With a final chant of “Now I lay me down to sleep, I pray the Lord my soul to keep, if I should die before I ‘wake, I pray the Lord my soul to take,” Jason, portrayed by Alex Schimmel ’22, collapses on his deathbed, a victim to the AIDS epidemic of the 1990s. After Jason’s death, the rest of the friend group dies one by one, until only Ellie, the narrator, is left to recount the story.
“An Endangered Species: Waking Up,” a Theater-901 production directed by Sam Wright ’19, took place on both Friday and Saturday night last weekend. The play tackled dealing with AIDS in the wake of a nationwide epidemic, as well as the social repercussions of the diagnosis. The play centers around a group of high school friends who each learn they have AIDS.
According to Wright, the cast had to learn and understand the historical context of the play in order to accurately portray their characters.
“We had to have a couple of talks at the beginning about the time period… and we had to do a couple of debriefing sessions, get the history of it. I tried my best not to romanticize the whole thing. I wanted to keep the performances as genuine as possible. This is a sensitive topic, and it might be fading nowadays but it’s still really important,” said Wright.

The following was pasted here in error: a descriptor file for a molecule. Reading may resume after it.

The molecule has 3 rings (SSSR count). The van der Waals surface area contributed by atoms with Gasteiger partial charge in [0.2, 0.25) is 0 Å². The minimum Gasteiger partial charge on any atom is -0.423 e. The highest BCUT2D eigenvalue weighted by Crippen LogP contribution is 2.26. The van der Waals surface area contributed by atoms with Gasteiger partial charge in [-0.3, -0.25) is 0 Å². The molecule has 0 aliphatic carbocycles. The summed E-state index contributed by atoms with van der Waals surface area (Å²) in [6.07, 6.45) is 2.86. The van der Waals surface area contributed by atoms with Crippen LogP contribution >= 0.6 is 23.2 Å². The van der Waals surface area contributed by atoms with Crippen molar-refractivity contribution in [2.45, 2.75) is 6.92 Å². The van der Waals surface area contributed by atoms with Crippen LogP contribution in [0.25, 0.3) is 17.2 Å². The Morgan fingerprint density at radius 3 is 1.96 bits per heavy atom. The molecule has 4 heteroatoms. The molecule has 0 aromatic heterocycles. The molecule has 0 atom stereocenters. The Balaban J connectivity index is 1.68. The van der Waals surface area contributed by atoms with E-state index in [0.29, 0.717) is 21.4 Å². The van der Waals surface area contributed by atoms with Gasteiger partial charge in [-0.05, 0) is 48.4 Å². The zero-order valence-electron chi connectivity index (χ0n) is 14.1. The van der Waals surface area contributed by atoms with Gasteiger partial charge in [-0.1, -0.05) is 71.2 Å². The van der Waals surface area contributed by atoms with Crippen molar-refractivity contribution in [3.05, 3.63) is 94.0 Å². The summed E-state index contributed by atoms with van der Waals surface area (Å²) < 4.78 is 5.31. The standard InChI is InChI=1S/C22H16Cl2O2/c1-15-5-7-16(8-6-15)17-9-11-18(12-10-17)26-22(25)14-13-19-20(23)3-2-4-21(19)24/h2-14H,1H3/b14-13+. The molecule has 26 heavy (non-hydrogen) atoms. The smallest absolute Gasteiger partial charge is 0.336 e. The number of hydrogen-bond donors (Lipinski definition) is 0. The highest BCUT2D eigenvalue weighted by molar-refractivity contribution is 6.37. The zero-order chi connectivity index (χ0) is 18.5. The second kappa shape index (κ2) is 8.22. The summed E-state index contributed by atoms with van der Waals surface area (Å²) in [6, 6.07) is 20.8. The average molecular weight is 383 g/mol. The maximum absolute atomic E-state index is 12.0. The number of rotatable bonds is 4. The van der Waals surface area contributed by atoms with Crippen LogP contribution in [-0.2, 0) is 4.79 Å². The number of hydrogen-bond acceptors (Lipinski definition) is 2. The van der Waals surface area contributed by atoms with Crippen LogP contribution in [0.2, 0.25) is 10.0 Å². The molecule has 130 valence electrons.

Set in an ordinary town, “An Endangered Species: Waking Up” portrays a typical high school, which highlights the prevalence of AIDS. The play targets high school audiences and raises awareness for the disease.
“I think that this play was very influential and it shows how AIDs and HIV virus is such a big problem, but it’s never fully addressed until it affects someone that you know close to you or your friends. It was really good and I think it shows everyone how close to home the virus or anything like that can hit,” said Katherine Bell ’22, an audience member.
According to cast members, developing their characters required time and patience. In addition, because of the subject matter, their parts called for an unprecedented amount of emotional strength.
“It was a pretty intense experience. I’ve never had to delve this deep emotionally into a role before but it was interesting for me… We approached [“An Endangered Species: Waking Up”] with caution and slowly. We learned a lot about the time [period] before starting and I think that helped us a lot to get some sort of perspective on what it’s like to play someone with HIV,” said Harry Whitman ’20, a cast member.
According to Wright, the transition from acting to directing was not the easiest, and he faced numerous challenges as a leader for the group.
“[With] acting, you’re getting told what to do; it’s easier. It’s on you if you make a mistake and you have the power to fix that for yourself. As a director, you’re the one making the decisions and then if something happens, you have no control over it. It’s a lot more stressful really, but it’s all good. I love doing this and I have such a great respect for directors now, I don’t know how they do it constantly,” said Wright.